Near the end of the year, I looked at my columns and decided to make some phone calls. As I was putting together this plan, many people told me that I didn't have time to make all these calls and to just send an email instead. I thought that was like breaking up with someone via email or text, and how awful I would feel if that happened to me. So I stuck with my original plan and started calling each client. I positioned these conversations so they were all about the client and truthful. I told them that my role had changed with the new tax laws, and I was focusing on a different area with the firm and transitioning to work with our larger client base. I shared how this shift was an excellent opportunity for me, and as I was not getting any younger, this was something I wanted to explore. I told them that with this change, I would not have as much time for them, my rate was going up, and I didn't want to bill them more and give them less. I let them know how much I appreciated all our years of working together, and while this decision was not easy, I thought this was the best move for both them and me.

So, with my heart beating out of my chest like a cartoon character, I made the first call. You know what? The client could not have been nicer; they congratulated me, thanked me for all my service, and most of all, they were appreciative of the fact I took the time to call and not send an email. They asked if they owed me any money. They then asked for a referral, and we talked about what would be best for them going forward. It was like hearing your obituary before you die; they were terrific, which made it a little harder. It made me realize how lucky I am to have clients who respect me and the work we do at the firm. Let's face it, when you work with someone for many years, they are not just clients but become friends.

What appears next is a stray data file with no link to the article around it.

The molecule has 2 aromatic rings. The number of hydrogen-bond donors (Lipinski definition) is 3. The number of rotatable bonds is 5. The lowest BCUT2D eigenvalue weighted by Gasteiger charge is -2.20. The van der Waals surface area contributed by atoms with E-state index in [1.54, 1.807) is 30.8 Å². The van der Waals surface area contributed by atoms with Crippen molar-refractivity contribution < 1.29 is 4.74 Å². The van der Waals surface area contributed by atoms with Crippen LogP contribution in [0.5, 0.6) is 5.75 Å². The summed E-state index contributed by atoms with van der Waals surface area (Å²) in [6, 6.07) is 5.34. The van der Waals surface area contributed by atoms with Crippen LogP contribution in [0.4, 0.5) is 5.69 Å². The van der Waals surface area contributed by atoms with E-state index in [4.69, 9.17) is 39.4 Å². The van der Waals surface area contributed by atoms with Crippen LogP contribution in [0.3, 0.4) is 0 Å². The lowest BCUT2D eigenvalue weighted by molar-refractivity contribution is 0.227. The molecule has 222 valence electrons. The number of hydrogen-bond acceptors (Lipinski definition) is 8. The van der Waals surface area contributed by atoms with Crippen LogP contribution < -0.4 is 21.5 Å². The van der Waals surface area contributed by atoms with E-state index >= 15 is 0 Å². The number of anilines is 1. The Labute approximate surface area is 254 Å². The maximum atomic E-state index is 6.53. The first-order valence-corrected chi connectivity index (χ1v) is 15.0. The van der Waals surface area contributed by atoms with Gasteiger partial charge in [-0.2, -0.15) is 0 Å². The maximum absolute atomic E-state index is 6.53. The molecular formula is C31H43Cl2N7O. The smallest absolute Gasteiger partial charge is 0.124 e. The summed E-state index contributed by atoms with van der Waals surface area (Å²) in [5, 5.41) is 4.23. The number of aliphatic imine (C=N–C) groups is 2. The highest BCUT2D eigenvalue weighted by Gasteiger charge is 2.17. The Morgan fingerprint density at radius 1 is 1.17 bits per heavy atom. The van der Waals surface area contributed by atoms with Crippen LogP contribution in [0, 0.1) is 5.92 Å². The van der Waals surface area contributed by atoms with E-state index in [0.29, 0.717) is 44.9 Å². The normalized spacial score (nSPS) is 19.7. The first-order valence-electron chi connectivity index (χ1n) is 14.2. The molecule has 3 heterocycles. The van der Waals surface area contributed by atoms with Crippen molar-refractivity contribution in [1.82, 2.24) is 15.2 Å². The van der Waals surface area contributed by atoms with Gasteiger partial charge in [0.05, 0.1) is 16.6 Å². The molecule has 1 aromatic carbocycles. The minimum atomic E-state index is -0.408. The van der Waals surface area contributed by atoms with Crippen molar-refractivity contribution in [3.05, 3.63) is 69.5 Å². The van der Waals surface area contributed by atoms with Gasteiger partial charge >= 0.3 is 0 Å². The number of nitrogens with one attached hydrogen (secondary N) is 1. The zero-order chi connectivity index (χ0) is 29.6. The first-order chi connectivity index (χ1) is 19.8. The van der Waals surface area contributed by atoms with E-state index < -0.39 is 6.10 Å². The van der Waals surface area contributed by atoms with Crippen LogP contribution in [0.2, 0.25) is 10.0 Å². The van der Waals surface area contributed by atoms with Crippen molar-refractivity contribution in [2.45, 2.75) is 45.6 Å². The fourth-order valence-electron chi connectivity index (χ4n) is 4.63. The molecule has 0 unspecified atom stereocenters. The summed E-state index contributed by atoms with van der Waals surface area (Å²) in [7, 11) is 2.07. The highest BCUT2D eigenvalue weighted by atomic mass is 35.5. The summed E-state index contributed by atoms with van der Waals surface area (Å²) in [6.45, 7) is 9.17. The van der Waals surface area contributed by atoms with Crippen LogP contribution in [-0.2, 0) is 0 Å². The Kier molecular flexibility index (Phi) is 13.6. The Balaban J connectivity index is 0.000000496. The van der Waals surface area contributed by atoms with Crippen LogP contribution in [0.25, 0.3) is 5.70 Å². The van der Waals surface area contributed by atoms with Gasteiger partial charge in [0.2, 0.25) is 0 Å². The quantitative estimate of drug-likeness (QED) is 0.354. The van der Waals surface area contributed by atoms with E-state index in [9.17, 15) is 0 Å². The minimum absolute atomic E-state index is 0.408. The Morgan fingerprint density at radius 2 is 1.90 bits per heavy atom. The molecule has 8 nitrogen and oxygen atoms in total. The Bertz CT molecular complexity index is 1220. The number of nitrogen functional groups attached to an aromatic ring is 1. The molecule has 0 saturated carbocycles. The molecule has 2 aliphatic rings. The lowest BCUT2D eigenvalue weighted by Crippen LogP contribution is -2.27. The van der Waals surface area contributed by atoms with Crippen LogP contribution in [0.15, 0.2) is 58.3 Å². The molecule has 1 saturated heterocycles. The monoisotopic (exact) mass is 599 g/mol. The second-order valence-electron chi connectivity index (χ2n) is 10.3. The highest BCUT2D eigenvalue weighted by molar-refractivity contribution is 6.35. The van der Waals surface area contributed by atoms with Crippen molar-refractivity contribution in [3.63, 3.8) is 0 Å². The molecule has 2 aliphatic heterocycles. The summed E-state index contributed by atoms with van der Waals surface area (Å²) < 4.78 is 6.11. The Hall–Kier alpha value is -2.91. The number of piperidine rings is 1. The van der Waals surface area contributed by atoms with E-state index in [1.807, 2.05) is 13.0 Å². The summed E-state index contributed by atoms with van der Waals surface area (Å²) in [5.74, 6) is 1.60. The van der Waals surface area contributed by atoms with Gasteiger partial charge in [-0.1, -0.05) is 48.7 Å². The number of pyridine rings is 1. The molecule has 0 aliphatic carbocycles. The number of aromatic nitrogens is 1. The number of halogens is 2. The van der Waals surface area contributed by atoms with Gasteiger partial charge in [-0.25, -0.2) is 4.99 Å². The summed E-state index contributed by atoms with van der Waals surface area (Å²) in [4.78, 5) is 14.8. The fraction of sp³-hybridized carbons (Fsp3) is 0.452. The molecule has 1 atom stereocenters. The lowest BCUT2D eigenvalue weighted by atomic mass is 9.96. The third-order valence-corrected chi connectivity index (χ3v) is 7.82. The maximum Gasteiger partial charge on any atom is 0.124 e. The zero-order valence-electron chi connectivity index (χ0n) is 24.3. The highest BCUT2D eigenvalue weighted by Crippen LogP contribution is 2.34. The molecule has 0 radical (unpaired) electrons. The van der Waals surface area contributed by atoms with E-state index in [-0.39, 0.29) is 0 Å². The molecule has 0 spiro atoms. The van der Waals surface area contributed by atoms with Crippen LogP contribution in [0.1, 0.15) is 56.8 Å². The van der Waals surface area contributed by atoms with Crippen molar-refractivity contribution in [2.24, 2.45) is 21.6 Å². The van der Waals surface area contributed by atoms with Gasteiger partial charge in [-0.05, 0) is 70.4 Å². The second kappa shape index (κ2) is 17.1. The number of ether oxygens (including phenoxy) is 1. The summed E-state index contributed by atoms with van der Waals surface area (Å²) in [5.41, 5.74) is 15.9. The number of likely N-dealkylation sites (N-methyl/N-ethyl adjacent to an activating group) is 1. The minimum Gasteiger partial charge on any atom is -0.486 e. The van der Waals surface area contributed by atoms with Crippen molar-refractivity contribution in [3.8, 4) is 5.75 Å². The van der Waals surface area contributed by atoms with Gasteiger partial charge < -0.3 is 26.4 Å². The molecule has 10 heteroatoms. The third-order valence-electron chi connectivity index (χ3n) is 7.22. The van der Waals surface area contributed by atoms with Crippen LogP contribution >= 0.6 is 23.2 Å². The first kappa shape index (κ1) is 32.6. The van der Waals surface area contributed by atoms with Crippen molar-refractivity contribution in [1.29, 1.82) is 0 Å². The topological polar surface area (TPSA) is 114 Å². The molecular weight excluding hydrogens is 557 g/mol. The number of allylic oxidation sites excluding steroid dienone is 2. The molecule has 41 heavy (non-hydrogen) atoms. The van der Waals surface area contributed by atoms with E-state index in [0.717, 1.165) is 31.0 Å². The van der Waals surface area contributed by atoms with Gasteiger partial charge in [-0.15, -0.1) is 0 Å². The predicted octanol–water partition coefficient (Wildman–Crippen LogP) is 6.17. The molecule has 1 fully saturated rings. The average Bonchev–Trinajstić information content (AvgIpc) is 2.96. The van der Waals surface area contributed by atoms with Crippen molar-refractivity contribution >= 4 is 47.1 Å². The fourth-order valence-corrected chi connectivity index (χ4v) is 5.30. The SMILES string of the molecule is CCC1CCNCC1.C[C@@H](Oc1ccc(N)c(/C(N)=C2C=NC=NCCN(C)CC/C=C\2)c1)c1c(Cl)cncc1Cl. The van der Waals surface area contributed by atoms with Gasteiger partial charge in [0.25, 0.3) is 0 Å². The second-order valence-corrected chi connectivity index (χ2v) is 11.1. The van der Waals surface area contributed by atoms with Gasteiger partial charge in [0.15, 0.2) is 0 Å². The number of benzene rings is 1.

Now fast-forward a year. I was talking to the friend who helped me develop the category plan, and he asked how the first year went, and if I could see a difference in my practice. I thought about and said the most significant benefits so far were:

  • My A clients were starving for my attention, so I was able to see them more, involve my staff further, and provide added services.
  • Since I spend more time with my A clients, they make more referrals. Seven of my last 10 referrals had come from my A clients — not from attorneys, bankers or other referral sources, but the top clients I was servicing.
  • My revenue went up as I was only working on those clients that paid full rates on time, so I was no longer writing off time.
  • My collections came in faster.
  • My staff was happier, as they worked on the A clients more and enjoyed the challenges instead of some of the more cookie-cutter work.

Now I go through my list each year and try to transition out the old clients that do not fit and focus more time on the clients I want to work with, consistently working towards the goal of an A+ practice. I now look back at this learning experience as one of the best decisions I ever made, and I enjoy my work so much more.